Voice of the Customer
As a rule, the Voice of the Customer (VoC) is typically rendered as the process that involves identifying and retrieving the information regarding the target audience’s preferences and dislikes so that the product designed by the company could meet the clients’ expectations. Though rather basic, the concept of Voc plays an instrumental role in the success of a company. Helping the firm determine the standards acceptable in the identified market, VoC serves as the tool for improving the quality of the product and designing the required marketing and pricing strategies.
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For example, a survey carried out online to locate the trends in the modern customer community can be viewed as an attempt to hear the VoC. Similarly, a questionnaire sent to the clients of a service provider after addressing a particular problem can be interpreted as a means of locating the VoC. Finally, by creating a site where people may leave their complaints, requests, and other types of feedback, one is likely to collect the information that will help determine the necessary VoC and, therefore, identify the quality standards that will have to be followed (Kubiak & Benbow, 2014a).
The framework known as the Kano Model is aimed at improving quality and enhancing customer satisfaction by offering entrepreneurs to consider a five-category approach to classifying clients’ needs. The model includes the following elements:
The must-be quality elements include the quality standards that can be considered as basic and, therefore, must be met at all costs of the product to pass the test and be introduced to the target market. In terms of customer satisfaction, must-be quality elements are the ones the absence of which causes customer dissatisfaction, even though the elements themselves are taken for granted.
The identified type of attributes includes the ones the absence of which causes customer dissatisfaction, and the presence of which causes customer satisfaction. In other words, the attributes are recognized by the customer as essential.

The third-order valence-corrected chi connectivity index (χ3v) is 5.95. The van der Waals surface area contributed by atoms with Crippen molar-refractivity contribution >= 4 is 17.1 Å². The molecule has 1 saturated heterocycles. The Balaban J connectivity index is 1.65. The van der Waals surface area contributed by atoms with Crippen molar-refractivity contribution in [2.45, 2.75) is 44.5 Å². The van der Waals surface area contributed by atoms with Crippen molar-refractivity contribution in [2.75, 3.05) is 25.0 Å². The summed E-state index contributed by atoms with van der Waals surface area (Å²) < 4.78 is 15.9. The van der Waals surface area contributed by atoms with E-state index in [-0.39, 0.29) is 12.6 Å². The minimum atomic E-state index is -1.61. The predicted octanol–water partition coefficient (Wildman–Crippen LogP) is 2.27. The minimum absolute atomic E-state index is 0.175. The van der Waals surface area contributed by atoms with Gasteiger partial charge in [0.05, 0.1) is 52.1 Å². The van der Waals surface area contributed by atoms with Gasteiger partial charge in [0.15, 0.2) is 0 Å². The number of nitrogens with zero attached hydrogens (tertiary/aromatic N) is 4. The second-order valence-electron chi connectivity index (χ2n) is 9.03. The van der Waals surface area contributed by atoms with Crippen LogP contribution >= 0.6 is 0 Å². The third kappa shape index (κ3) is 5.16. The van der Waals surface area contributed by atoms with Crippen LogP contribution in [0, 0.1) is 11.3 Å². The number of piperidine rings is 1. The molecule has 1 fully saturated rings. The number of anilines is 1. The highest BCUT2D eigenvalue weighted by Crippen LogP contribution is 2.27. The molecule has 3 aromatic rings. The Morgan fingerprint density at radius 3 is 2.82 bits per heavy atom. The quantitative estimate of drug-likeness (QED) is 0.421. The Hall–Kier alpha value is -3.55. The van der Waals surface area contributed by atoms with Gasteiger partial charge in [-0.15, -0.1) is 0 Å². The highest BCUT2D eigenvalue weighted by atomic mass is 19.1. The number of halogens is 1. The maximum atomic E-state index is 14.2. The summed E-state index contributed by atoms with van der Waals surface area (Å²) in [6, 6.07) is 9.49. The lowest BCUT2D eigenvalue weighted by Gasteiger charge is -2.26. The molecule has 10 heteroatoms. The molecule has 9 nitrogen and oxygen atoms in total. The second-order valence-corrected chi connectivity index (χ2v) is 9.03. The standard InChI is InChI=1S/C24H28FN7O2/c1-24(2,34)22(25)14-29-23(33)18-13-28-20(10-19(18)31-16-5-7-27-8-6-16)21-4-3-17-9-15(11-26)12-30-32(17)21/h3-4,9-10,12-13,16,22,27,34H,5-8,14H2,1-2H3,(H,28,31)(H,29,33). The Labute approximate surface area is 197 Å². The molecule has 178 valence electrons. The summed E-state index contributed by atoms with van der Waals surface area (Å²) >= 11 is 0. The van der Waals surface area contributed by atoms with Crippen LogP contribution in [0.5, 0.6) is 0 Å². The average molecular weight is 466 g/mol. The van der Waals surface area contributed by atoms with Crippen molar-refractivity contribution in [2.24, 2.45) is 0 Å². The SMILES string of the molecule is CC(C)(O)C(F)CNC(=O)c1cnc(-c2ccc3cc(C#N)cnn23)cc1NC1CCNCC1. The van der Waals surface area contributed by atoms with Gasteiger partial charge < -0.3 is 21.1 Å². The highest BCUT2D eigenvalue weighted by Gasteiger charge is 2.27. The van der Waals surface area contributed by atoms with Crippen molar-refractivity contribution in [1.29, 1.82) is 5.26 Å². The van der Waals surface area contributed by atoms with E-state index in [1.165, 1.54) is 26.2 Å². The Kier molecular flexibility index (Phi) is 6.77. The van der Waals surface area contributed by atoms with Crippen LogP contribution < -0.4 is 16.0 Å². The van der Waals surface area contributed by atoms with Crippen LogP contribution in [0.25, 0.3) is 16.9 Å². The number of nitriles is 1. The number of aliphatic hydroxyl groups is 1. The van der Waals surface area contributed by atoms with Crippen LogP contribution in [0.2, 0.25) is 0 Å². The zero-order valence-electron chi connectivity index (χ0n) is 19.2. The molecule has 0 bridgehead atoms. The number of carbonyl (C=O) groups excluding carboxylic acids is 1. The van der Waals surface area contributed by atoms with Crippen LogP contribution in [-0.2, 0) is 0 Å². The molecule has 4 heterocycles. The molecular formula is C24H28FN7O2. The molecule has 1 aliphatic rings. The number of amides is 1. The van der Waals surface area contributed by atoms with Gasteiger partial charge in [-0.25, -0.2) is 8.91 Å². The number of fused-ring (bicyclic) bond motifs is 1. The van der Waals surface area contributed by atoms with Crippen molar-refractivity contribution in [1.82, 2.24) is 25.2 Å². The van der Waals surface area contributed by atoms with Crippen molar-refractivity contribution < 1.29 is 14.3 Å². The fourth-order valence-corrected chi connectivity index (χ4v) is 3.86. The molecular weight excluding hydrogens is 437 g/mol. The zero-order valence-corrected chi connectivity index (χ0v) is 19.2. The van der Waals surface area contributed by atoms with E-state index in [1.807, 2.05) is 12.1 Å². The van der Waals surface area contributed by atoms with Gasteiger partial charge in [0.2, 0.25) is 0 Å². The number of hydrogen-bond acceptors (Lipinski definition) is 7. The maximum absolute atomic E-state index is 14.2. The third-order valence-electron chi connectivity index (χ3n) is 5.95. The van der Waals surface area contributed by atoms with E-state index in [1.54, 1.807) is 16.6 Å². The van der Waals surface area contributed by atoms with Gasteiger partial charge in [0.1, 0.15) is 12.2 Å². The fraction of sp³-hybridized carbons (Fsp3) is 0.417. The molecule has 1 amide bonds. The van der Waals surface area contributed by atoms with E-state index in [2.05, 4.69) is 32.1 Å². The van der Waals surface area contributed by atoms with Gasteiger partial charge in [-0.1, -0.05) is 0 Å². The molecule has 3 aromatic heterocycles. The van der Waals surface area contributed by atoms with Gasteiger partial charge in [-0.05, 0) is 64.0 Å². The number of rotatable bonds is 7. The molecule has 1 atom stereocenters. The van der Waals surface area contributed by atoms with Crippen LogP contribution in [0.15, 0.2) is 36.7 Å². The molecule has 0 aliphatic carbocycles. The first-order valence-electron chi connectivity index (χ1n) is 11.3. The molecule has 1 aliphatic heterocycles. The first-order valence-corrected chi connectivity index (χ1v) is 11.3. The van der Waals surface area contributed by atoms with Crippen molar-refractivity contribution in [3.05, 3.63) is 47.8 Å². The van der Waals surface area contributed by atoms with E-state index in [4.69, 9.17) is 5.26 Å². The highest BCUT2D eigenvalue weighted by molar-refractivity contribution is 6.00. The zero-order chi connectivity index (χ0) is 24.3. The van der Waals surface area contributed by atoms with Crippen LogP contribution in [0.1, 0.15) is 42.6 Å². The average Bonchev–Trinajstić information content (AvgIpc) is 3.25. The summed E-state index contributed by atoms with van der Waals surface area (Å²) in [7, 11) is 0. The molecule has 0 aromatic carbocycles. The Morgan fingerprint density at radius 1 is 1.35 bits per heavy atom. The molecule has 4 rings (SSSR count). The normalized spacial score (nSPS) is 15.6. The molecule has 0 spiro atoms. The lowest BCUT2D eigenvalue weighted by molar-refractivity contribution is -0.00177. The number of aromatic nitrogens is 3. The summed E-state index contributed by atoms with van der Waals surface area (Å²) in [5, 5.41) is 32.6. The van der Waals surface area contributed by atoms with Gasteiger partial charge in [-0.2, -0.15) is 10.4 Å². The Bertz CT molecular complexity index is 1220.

The elements cause customer satisfaction; however, when not provided, they do not trigger an immediate dissatisfaction. For instance, the customers appreciate Christmas discounts at the end of December and at the beginning of January, but they realize that it would be unreasonable to ask for Christmas discounts in June as well.
The type of elements mentioned above is viewed as neutral from the perspective of customer satisfaction since they do not cause any tangible change in the client’s emotions. For instance, the shift from using plastic packaging to paper or carton one is likely to pass unnoticed by the customers.
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The Reverse Quality items include improvements that cause customer dissatisfaction. For example, the inclusion of flavors into the cereals that were marketed initially as containing only oats may result in the dissatisfaction of the customers that prefer to add other ingredients to the meal (Kubiak & Benbow, 2014b).
A project charter includes a list of the essential objectives that must be completed by the end of the project to achieve quality improvement. For example, when starting a project aimed at increasing the number of target customers, one may view the processes of marketing research, product rebranding, new marketing strategies development, etc. the elements of a project charter. ( Kubiak & Benbow, 2014c)
Earned Value Method
The earned value method is the approach that helps measure the results of a particular project in a manner as accurate and efficient as possible. For instance, when considering the goal of locating a new marketing strategy, one may apply the EVM framework. The primary steps of the EVM in this scenario will include budgeting the essential costs, as well as detecting the cost variance, scheduled variance, and variance of completion (Pyzdek & Keller, 2014).
Kubiak, T. M., & Benbow, D. W. (2014a). Chapter 15: Voice of the customer. In The Certified Six Sigma Black Belt handbook. (2nd ed.) (pp. 62-70). Milwaukee, WI: ASQ Press.
Kubiak, T. M., & Benbow, D. W. (2014b). Chapter 16: Project charter. In The Certified Six Sigma Black Belt handbook. (2nd ed.) (pp. 71-74). Milwaukee, WI: ASQ Press.
Kubiak, T. M., & Benbow, D. W. (2014c). Chapter 17: Project tracking. In The Certified Six Sigma Black Belt handbook. (2nd ed.) (pp. 75-78). Milwaukee, WI: ASQ Press.
Pyzdek, T., & Keller, P. (2014). The Six Sigma handbook. Upper Saddle River, NJ: Prentice Hall.